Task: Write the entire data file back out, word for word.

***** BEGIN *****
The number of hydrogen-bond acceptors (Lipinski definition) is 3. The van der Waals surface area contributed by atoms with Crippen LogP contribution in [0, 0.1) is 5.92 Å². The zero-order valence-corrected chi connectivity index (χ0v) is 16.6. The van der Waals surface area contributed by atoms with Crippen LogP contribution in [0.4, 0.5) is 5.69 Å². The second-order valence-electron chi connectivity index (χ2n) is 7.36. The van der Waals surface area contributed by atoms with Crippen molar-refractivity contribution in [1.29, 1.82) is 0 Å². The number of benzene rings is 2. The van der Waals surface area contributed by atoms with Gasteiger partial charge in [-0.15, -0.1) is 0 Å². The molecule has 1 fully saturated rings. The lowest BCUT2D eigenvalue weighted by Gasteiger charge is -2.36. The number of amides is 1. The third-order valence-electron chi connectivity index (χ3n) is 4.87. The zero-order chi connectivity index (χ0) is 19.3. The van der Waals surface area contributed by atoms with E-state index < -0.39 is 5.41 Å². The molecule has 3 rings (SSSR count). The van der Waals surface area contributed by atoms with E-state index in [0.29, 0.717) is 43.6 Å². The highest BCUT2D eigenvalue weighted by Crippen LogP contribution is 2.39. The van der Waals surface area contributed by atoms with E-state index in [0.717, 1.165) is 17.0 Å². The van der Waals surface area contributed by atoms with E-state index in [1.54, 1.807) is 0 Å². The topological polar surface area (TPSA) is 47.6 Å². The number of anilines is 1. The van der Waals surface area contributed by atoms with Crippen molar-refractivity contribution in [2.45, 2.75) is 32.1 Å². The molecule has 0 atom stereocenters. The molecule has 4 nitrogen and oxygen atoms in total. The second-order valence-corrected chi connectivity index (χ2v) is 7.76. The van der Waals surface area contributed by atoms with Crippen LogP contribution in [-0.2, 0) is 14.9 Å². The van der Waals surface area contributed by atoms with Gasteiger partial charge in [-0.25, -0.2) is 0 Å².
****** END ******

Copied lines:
The number of hydrogen-bond acceptors (Lipinski definition) is 3. The van der Waals surface area contributed by atoms with Crippen LogP contribution in [0, 0.1) is 5.92 Å². The zero-order valence-corrected chi connectivity index (χ0v) is 16.6. The van der Waals surface area contributed by atoms with Crippen LogP contribution in [0.4, 0.5) is 5.69 Å². The second-order valence-electron chi connectivity index (χ2n) is 7.36. The van der Waals surface area contributed by atoms with Crippen molar-refractivity contribution in [1.29, 1.82) is 0 Å². The number of benzene rings is 2. The van der Waals surface area contributed by atoms with Gasteiger partial charge in [-0.15, -0.1) is 0 Å². The molecule has 1 fully saturated rings. The lowest BCUT2D eigenvalue weighted by Gasteiger charge is -2.36. The number of amides is 1. The third-order valence-electron chi connectivity index (χ3n) is 4.87. The zero-order chi connectivity index (χ0) is 19.3. The van der Waals surface area contributed by atoms with E-state index < -0.39 is 5.41 Å². The molecule has 3 rings (SSSR count). The van der Waals surface area contributed by atoms with E-state index in [0.29, 0.717) is 43.6 Å². The highest BCUT2D eigenvalue weighted by Crippen LogP contribution is 2.39. The van der Waals surface area contributed by atoms with E-state index in [0.717, 1.165) is 17.0 Å². The van der Waals surface area contributed by atoms with E-state index in [1.54, 1.807) is 0 Å². The topological polar surface area (TPSA) is 47.6 Å². The number of anilines is 1. The van der Waals surface area contributed by atoms with Crippen molar-refractivity contribution in [2.45, 2.75) is 32.1 Å². The molecule has 0 atom stereocenters. The molecule has 4 nitrogen and oxygen atoms in total. The second-order valence-corrected chi connectivity index (χ2v) is 7.76. The van der Waals surface area contributed by atoms with Crippen LogP contribution in [-0.2, 0) is 14.9 Å². The van der Waals surface area contributed by atoms with Gasteiger partial charge in [-0.25, -0.2) is 0 Å².